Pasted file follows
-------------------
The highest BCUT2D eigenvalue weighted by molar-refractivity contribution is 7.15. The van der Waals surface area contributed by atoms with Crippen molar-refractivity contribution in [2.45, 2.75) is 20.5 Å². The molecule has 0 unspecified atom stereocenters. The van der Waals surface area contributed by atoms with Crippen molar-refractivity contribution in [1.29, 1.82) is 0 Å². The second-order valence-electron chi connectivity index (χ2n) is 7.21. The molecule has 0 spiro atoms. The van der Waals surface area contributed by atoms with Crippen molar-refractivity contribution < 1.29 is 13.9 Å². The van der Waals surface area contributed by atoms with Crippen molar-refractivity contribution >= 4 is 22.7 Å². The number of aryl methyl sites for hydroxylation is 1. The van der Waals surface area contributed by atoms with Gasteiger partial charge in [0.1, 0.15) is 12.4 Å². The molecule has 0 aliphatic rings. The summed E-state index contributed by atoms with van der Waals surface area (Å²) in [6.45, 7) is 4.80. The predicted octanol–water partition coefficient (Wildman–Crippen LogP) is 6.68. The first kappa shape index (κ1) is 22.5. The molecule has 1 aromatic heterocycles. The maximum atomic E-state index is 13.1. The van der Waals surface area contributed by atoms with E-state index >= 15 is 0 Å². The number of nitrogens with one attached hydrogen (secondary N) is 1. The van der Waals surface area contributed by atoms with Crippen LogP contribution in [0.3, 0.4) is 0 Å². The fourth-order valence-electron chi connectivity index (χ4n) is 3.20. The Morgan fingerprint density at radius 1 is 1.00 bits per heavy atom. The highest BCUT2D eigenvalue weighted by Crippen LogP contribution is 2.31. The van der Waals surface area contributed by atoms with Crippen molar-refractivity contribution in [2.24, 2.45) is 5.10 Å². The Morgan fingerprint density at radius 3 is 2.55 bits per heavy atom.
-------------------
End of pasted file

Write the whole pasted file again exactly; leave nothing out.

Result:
The highest BCUT2D eigenvalue weighted by molar-refractivity contribution is 7.15. The van der Waals surface area contributed by atoms with Crippen molar-refractivity contribution in [2.45, 2.75) is 20.5 Å². The molecule has 0 unspecified atom stereocenters. The van der Waals surface area contributed by atoms with Crippen molar-refractivity contribution in [1.29, 1.82) is 0 Å². The second-order valence-electron chi connectivity index (χ2n) is 7.21. The molecule has 0 spiro atoms. The van der Waals surface area contributed by atoms with Crippen molar-refractivity contribution < 1.29 is 13.9 Å². The van der Waals surface area contributed by atoms with Crippen molar-refractivity contribution >= 4 is 22.7 Å². The number of aryl methyl sites for hydroxylation is 1. The van der Waals surface area contributed by atoms with Gasteiger partial charge in [0.1, 0.15) is 12.4 Å². The molecule has 0 aliphatic rings. The summed E-state index contributed by atoms with van der Waals surface area (Å²) in [6.45, 7) is 4.80. The predicted octanol–water partition coefficient (Wildman–Crippen LogP) is 6.68. The first kappa shape index (κ1) is 22.5. The molecule has 1 aromatic heterocycles. The maximum atomic E-state index is 13.1. The van der Waals surface area contributed by atoms with E-state index >= 15 is 0 Å². The number of nitrogens with one attached hydrogen (secondary N) is 1. The van der Waals surface area contributed by atoms with Crippen LogP contribution in [0.3, 0.4) is 0 Å². The fourth-order valence-electron chi connectivity index (χ4n) is 3.20. The Morgan fingerprint density at radius 1 is 1.00 bits per heavy atom. The highest BCUT2D eigenvalue weighted by Crippen LogP contribution is 2.31. The van der Waals surface area contributed by atoms with Crippen molar-refractivity contribution in [2.24, 2.45) is 5.10 Å². The Morgan fingerprint density at radius 3 is 2.55 bits per heavy atom.